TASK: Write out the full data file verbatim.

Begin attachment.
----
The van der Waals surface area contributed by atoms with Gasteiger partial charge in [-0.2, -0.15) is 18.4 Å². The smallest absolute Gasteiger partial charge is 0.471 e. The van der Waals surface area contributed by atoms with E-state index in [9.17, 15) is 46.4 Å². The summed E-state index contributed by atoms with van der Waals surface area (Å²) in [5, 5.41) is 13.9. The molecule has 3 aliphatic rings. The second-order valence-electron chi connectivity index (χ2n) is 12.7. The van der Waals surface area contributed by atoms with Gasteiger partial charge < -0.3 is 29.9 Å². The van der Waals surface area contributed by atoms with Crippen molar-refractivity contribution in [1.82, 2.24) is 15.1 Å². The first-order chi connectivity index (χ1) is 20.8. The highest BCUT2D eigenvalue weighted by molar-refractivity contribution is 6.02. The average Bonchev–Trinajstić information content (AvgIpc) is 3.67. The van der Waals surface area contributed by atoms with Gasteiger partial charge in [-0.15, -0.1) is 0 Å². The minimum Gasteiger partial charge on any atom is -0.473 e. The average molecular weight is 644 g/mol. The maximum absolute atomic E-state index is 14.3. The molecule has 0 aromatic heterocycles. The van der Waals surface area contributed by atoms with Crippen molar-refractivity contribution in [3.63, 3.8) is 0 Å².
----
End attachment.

The van der Waals surface area contributed by atoms with Gasteiger partial charge in [-0.2, -0.15) is 18.4 Å². The smallest absolute Gasteiger partial charge is 0.471 e. The van der Waals surface area contributed by atoms with E-state index in [9.17, 15) is 46.4 Å². The summed E-state index contributed by atoms with van der Waals surface area (Å²) in [5, 5.41) is 13.9. The molecule has 3 aliphatic rings. The second-order valence-electron chi connectivity index (χ2n) is 12.7. The van der Waals surface area contributed by atoms with Gasteiger partial charge < -0.3 is 29.9 Å². The van der Waals surface area contributed by atoms with Crippen molar-refractivity contribution in [1.82, 2.24) is 15.1 Å². The first-order chi connectivity index (χ1) is 20.8. The highest BCUT2D eigenvalue weighted by molar-refractivity contribution is 6.02. The average Bonchev–Trinajstić information content (AvgIpc) is 3.67. The van der Waals surface area contributed by atoms with Gasteiger partial charge in [-0.15, -0.1) is 0 Å². The minimum Gasteiger partial charge on any atom is -0.473 e. The average molecular weight is 644 g/mol. The maximum absolute atomic E-state index is 14.3. The molecule has 0 aromatic heterocycles. The van der Waals surface area contributed by atoms with Crippen molar-refractivity contribution in [3.63, 3.8) is 0 Å².